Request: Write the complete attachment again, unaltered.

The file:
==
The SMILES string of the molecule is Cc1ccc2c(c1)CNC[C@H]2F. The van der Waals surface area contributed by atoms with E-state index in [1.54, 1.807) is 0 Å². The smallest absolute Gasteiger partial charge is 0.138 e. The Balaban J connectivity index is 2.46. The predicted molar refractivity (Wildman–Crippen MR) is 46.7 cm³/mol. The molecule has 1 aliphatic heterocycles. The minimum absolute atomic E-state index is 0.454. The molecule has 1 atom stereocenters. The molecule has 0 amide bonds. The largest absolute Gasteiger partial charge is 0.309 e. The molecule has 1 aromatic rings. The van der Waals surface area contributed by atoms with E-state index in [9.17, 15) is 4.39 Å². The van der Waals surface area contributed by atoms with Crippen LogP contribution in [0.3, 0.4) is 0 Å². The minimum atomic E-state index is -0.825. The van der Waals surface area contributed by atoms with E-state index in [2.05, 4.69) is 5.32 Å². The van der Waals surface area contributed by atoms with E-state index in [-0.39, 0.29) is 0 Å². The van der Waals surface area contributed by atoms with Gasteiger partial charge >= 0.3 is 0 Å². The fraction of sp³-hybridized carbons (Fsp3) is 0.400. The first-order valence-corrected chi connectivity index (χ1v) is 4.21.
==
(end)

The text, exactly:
The SMILES string of the molecule is Cc1ccc2c(c1)CNC[C@H]2F. The van der Waals surface area contributed by atoms with E-state index in [1.54, 1.807) is 0 Å². The smallest absolute Gasteiger partial charge is 0.138 e. The Balaban J connectivity index is 2.46. The predicted molar refractivity (Wildman–Crippen MR) is 46.7 cm³/mol. The molecule has 1 aliphatic heterocycles. The minimum absolute atomic E-state index is 0.454. The molecule has 1 atom stereocenters. The molecule has 0 amide bonds. The largest absolute Gasteiger partial charge is 0.309 e. The molecule has 1 aromatic rings. The van der Waals surface area contributed by atoms with E-state index in [9.17, 15) is 4.39 Å². The van der Waals surface area contributed by atoms with Crippen LogP contribution in [0.3, 0.4) is 0 Å². The minimum atomic E-state index is -0.825. The van der Waals surface area contributed by atoms with E-state index in [2.05, 4.69) is 5.32 Å². The van der Waals surface area contributed by atoms with E-state index in [-0.39, 0.29) is 0 Å². The van der Waals surface area contributed by atoms with Gasteiger partial charge >= 0.3 is 0 Å². The fraction of sp³-hybridized carbons (Fsp3) is 0.400. The first-order valence-corrected chi connectivity index (χ1v) is 4.21.